- Laurie Goodstein, “‘This is Not of God’: When Anti-Trump Evangelicals Confront Their Brethren,” The New York Times.
In this compelling article Laurie Goodstein reports on the Red Letter Christians (RLC) – a group of evangelicals who oppose the “toxic Christianity” of pro-Trump Evangelicalism – and their April revival meeting in Lynchburg, Virginia (home of Liberty University). As we noted in an earlier post, “A Specter is Haunting the Christian Right,” Liberty’s president, Jerry Falwell Jr., threatened RLC leaders with arrest if they stepped foot on campus, and prohibited the school’s student newspaper from covering the event. But Goodstein adds depth to this story by explaining that the revival did not attract the numbers that organizers had hoped, in good part because the residents of Lynchburg (a town where Liberty is the biggest employer) feared antagonizing Falwell and company. As a local minister observed, “’Everyone’s afraid. That’s strong language. Everyone’s very mindful of how they speak and how they deliver the truth. It’s hard to tell the truth in a context like Lynchburg.’”
- Joshua Pease, “The Sin of Silence: The Epidemic of Denial about Sexual Abuse in the Evangelical Church,” The Washington Post.
This powerful article is quite painful to read, particularly when the author is telling the story of gymnast Rachel Denhollander, who was abused as a child in her evangelical church, and then was abused by infamous USA Gymnastics doctor Larry Nassar. Pease compares the level of sexual abuse in evangelicalism with the sexual abuse crisis in the Catholic Church in the early 2000s, the difference being that evangelicalism is radically decentralized, and so it is particularly challenging to gather information. But the evidence is there, including – and this is just one example from the article – a recent doctoral dissertation that reveals that, in 2016 and 2017, 192 leaders of influential evangelical organizations and churches faced charges for sexual crimes involving minors. Appallingly, many evangelical leaders have said little about the problem of sexual abuse and harassment and have done little to prevent it. Why? According to Pease, “the causes are manifold: authoritarian leadership, twisted theology, institutional protection, obliviousness about the problem, and, perhaps most shocking, a diminishment of the trauma sexual abuse creates.”
- Molly Worthen, “Sex and Gender on the Christian Campus,” The New York Times.
Using examples from Moody Bible Institute, Taylor University (which we discussed here and here), Calvin College, and Biola University, Worthen highlights the ways in which growing numbers of evangelical college students are raising questions about their school’s policies regarding sex and gender while also resisting the evangelicalism-Trump alliance. Worthen – the author of the terrific Apostles of Reason – observes that while we are some distance from a revolution within white evangelicalism, what is happening at evangelical schools matters: “A culture’s institutions of higher education are canaries in the culture war coal mine: They struggle with ideological shifts before these changes are apparent in the broader community.” So what is the future of evangelical higher education? In response to Worthen’s article a good friend suggested that the enrollment pressures on evangelical schools will force them to admit an increasingly diverse student body that will, over time, change these schools from within.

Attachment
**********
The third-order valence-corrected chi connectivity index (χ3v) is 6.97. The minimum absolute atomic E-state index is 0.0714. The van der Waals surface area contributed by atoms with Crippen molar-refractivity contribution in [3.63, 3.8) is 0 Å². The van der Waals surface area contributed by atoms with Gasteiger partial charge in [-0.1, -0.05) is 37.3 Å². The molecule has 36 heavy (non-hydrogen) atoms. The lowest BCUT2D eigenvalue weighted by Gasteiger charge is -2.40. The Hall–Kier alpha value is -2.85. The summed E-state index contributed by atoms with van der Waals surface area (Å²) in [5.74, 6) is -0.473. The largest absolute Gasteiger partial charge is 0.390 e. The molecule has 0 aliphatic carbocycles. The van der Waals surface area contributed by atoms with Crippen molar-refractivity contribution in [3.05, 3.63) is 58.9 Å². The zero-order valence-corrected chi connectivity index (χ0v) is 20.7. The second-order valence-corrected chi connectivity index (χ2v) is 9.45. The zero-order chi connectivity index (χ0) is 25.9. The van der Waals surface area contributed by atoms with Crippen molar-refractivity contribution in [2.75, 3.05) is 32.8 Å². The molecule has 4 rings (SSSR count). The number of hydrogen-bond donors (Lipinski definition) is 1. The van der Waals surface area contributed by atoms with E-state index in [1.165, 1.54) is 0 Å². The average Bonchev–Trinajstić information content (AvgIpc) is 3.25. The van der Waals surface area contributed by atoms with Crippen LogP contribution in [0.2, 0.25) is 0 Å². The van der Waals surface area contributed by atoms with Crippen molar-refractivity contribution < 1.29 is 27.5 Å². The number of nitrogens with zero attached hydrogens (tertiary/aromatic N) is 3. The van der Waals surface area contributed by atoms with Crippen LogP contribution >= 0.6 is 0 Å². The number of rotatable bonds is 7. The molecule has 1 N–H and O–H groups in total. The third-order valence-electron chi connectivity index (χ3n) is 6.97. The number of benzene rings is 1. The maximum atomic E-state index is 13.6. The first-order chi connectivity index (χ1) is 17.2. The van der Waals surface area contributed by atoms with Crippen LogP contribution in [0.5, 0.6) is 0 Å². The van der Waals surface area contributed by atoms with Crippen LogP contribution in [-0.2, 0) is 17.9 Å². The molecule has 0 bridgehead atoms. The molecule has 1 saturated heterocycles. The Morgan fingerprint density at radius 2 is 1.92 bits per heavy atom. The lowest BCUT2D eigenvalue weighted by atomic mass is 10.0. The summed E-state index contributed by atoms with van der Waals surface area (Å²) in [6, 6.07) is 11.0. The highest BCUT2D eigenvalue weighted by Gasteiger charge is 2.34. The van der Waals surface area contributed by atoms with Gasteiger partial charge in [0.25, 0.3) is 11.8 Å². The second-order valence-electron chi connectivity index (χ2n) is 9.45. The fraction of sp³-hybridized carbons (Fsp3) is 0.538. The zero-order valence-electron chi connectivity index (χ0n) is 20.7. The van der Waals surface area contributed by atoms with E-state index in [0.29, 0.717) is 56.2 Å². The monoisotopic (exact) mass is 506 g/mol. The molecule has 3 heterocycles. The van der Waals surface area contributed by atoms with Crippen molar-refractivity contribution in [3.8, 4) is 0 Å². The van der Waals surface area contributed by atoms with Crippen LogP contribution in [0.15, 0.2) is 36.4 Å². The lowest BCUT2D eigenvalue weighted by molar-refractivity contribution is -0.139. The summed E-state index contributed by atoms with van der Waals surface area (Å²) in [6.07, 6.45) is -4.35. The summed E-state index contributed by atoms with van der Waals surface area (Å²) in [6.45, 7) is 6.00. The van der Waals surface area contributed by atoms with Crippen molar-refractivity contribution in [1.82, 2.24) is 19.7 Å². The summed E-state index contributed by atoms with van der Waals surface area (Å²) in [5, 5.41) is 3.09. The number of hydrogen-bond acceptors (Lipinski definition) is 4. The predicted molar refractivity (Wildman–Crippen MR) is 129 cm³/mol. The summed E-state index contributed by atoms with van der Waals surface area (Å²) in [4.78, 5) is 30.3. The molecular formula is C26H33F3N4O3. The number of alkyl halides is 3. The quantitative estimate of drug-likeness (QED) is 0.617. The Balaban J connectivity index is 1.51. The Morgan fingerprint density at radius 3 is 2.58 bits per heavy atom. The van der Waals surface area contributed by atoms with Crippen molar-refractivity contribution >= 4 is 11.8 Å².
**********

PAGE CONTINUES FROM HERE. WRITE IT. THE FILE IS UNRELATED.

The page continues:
Why do evangelical leaders and pastors devote so much energy, so much attention, to sex?
In particular, evangelical pastors and leaders spend an enormous amount of time delineating what constitutes God-ordained sexuality and God-ordained sexual roles. Man is to be the “head” in home and church; woman is to be joyfully submissive in home and church; marriage is between one man and one woman; homosexuality and transgenderism is unnatural, and sin.
The 2017 “Nashville Statement“ – published by the Council on Biblical Manhood and Womanhood, and signed by over 20,000 evangelical leaders — is the quintessential example of the evangelical effort to lay out these timeless truths regarding sexual roles and sexuality. And in the preamble to the statement the authors make clear why these issues are so pressing right now:
Evangelical Christians at the dawn of the twenty-first century find themselves living in a period of historic transition. As Western culture has become increasingly post-Christian, it has embarked upon a massive revision of what it means to be a human being . . . It is [now] common to think that human identity as male and female is not part of God’s beautiful plan, but is, rather, an expression of an individual’s autonomous preferences . . . [But] our true identity, as male and female persons, is given by God. It is not only foolish, but hopeless, to try to make ourselves what God did not create us to be.
In his brilliant 2011 book, The Age of Fracture, Daniel T. Rodgers argues that the last decades of the twentieth century were a time in which the ideas by which Americans had ordered their lives began to come apart. Notions of consensus disappeared, replaced by imagined communities that grew smaller and smaller, and with more emphasis on the self. And regarding this self, identities became less fixed and more fluid, giving way to conceptions of human nature that stressed agency and desire and performance.